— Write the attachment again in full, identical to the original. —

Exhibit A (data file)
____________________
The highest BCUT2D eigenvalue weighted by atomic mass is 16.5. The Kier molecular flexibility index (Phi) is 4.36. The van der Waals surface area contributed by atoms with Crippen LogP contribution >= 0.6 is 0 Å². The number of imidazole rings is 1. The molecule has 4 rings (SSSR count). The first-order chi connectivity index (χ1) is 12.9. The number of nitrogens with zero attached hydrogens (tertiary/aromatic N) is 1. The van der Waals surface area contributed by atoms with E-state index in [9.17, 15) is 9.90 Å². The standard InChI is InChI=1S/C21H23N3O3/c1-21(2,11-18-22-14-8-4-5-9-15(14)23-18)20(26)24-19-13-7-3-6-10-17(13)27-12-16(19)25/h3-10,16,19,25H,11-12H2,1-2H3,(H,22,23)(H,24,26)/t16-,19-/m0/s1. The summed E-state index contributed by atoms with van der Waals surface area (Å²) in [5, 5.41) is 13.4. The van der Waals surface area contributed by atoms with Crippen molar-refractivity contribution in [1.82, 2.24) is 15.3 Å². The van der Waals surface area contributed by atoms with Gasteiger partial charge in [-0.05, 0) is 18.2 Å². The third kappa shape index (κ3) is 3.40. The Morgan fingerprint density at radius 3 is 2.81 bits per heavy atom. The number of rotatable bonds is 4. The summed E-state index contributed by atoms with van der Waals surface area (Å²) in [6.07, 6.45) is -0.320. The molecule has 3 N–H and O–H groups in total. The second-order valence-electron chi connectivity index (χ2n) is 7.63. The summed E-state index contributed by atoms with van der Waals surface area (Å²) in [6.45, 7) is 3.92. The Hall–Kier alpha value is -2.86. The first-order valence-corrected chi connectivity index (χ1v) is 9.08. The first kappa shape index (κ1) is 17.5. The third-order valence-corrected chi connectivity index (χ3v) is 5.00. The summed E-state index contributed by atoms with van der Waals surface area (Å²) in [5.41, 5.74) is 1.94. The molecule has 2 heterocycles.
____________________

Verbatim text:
The highest BCUT2D eigenvalue weighted by atomic mass is 16.5. The Kier molecular flexibility index (Phi) is 4.36. The van der Waals surface area contributed by atoms with Crippen LogP contribution >= 0.6 is 0 Å². The number of imidazole rings is 1. The molecule has 4 rings (SSSR count). The first-order chi connectivity index (χ1) is 12.9. The number of nitrogens with zero attached hydrogens (tertiary/aromatic N) is 1. The van der Waals surface area contributed by atoms with E-state index in [9.17, 15) is 9.90 Å². The standard InChI is InChI=1S/C21H23N3O3/c1-21(2,11-18-22-14-8-4-5-9-15(14)23-18)20(26)24-19-13-7-3-6-10-17(13)27-12-16(19)25/h3-10,16,19,25H,11-12H2,1-2H3,(H,22,23)(H,24,26)/t16-,19-/m0/s1. The summed E-state index contributed by atoms with van der Waals surface area (Å²) in [5, 5.41) is 13.4. The van der Waals surface area contributed by atoms with Crippen molar-refractivity contribution in [1.82, 2.24) is 15.3 Å². The van der Waals surface area contributed by atoms with Gasteiger partial charge in [-0.05, 0) is 18.2 Å². The third kappa shape index (κ3) is 3.40. The Morgan fingerprint density at radius 3 is 2.81 bits per heavy atom. The number of rotatable bonds is 4. The summed E-state index contributed by atoms with van der Waals surface area (Å²) in [6.07, 6.45) is -0.320. The molecule has 3 N–H and O–H groups in total. The second-order valence-electron chi connectivity index (χ2n) is 7.63. The summed E-state index contributed by atoms with van der Waals surface area (Å²) in [6.45, 7) is 3.92. The Hall–Kier alpha value is -2.86. The first-order valence-corrected chi connectivity index (χ1v) is 9.08. The first kappa shape index (κ1) is 17.5. The third-order valence-corrected chi connectivity index (χ3v) is 5.00. The summed E-state index contributed by atoms with van der Waals surface area (Å²) in [5.41, 5.74) is 1.94. The molecule has 2 heterocycles.